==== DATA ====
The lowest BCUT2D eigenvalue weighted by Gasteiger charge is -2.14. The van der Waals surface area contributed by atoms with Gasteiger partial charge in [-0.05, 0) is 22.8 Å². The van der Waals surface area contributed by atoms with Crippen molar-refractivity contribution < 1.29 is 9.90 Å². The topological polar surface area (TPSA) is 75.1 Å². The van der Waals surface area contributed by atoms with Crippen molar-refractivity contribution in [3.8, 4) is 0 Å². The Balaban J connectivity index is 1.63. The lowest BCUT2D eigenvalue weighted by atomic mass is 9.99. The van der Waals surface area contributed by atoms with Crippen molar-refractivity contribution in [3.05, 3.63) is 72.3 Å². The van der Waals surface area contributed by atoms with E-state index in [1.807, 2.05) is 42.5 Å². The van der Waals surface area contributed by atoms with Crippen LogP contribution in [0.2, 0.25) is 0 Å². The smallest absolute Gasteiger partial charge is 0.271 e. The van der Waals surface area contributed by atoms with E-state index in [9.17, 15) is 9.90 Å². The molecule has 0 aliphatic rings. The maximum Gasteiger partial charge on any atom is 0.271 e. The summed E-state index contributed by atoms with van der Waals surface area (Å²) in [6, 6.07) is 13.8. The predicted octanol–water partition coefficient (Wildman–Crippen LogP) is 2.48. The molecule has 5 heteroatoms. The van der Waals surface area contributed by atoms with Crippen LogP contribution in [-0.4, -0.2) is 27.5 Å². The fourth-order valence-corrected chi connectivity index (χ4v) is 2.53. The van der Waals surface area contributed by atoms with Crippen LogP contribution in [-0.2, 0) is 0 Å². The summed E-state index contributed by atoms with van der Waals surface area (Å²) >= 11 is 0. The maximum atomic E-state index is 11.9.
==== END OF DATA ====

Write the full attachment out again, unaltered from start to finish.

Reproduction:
The lowest BCUT2D eigenvalue weighted by Gasteiger charge is -2.14. The van der Waals surface area contributed by atoms with Gasteiger partial charge in [-0.05, 0) is 22.8 Å². The van der Waals surface area contributed by atoms with Crippen molar-refractivity contribution < 1.29 is 9.90 Å². The topological polar surface area (TPSA) is 75.1 Å². The van der Waals surface area contributed by atoms with Crippen molar-refractivity contribution in [3.8, 4) is 0 Å². The Balaban J connectivity index is 1.63. The lowest BCUT2D eigenvalue weighted by atomic mass is 9.99. The van der Waals surface area contributed by atoms with Crippen molar-refractivity contribution in [3.05, 3.63) is 72.3 Å². The van der Waals surface area contributed by atoms with E-state index in [1.807, 2.05) is 42.5 Å². The van der Waals surface area contributed by atoms with Crippen LogP contribution in [0.2, 0.25) is 0 Å². The smallest absolute Gasteiger partial charge is 0.271 e. The van der Waals surface area contributed by atoms with E-state index in [9.17, 15) is 9.90 Å². The molecule has 0 aliphatic rings. The maximum Gasteiger partial charge on any atom is 0.271 e. The summed E-state index contributed by atoms with van der Waals surface area (Å²) in [6, 6.07) is 13.8. The predicted octanol–water partition coefficient (Wildman–Crippen LogP) is 2.48. The molecule has 5 heteroatoms. The van der Waals surface area contributed by atoms with Crippen LogP contribution in [-0.4, -0.2) is 27.5 Å². The fourth-order valence-corrected chi connectivity index (χ4v) is 2.53. The van der Waals surface area contributed by atoms with Crippen LogP contribution in [-0.2, 0) is 0 Å². The summed E-state index contributed by atoms with van der Waals surface area (Å²) >= 11 is 0. The maximum atomic E-state index is 11.9.